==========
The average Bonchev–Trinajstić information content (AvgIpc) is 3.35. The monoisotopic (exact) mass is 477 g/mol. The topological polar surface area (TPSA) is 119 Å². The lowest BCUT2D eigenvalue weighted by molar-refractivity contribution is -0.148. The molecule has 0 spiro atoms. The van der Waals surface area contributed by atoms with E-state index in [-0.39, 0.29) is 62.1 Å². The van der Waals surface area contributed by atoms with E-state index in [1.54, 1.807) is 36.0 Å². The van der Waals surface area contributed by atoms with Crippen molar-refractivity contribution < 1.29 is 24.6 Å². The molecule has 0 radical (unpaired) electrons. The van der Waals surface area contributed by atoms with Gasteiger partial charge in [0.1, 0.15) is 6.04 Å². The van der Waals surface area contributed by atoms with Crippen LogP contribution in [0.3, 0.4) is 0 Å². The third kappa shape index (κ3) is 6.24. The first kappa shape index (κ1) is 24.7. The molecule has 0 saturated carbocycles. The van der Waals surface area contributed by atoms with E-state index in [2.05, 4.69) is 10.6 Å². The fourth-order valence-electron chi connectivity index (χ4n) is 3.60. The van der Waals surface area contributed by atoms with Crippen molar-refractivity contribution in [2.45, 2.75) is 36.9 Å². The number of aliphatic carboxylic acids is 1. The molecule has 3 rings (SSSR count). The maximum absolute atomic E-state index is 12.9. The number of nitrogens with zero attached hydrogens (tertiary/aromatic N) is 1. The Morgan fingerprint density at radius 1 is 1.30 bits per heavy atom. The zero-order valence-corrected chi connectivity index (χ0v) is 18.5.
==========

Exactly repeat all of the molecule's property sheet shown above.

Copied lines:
The average Bonchev–Trinajstić information content (AvgIpc) is 3.35. The monoisotopic (exact) mass is 477 g/mol. The topological polar surface area (TPSA) is 119 Å². The lowest BCUT2D eigenvalue weighted by molar-refractivity contribution is -0.148. The molecule has 0 spiro atoms. The van der Waals surface area contributed by atoms with E-state index in [-0.39, 0.29) is 62.1 Å². The van der Waals surface area contributed by atoms with E-state index in [1.54, 1.807) is 36.0 Å². The van der Waals surface area contributed by atoms with Crippen molar-refractivity contribution < 1.29 is 24.6 Å². The molecule has 0 radical (unpaired) electrons. The van der Waals surface area contributed by atoms with Gasteiger partial charge in [0.1, 0.15) is 6.04 Å². The van der Waals surface area contributed by atoms with Crippen LogP contribution in [0.3, 0.4) is 0 Å². The third kappa shape index (κ3) is 6.24. The first kappa shape index (κ1) is 24.7. The molecule has 0 saturated carbocycles. The van der Waals surface area contributed by atoms with E-state index in [2.05, 4.69) is 10.6 Å². The fourth-order valence-electron chi connectivity index (χ4n) is 3.60. The van der Waals surface area contributed by atoms with Crippen molar-refractivity contribution in [2.45, 2.75) is 36.9 Å². The number of aliphatic carboxylic acids is 1. The molecule has 3 rings (SSSR count). The maximum absolute atomic E-state index is 12.9. The number of nitrogens with zero attached hydrogens (tertiary/aromatic N) is 1. The Morgan fingerprint density at radius 1 is 1.30 bits per heavy atom. The zero-order valence-corrected chi connectivity index (χ0v) is 18.5.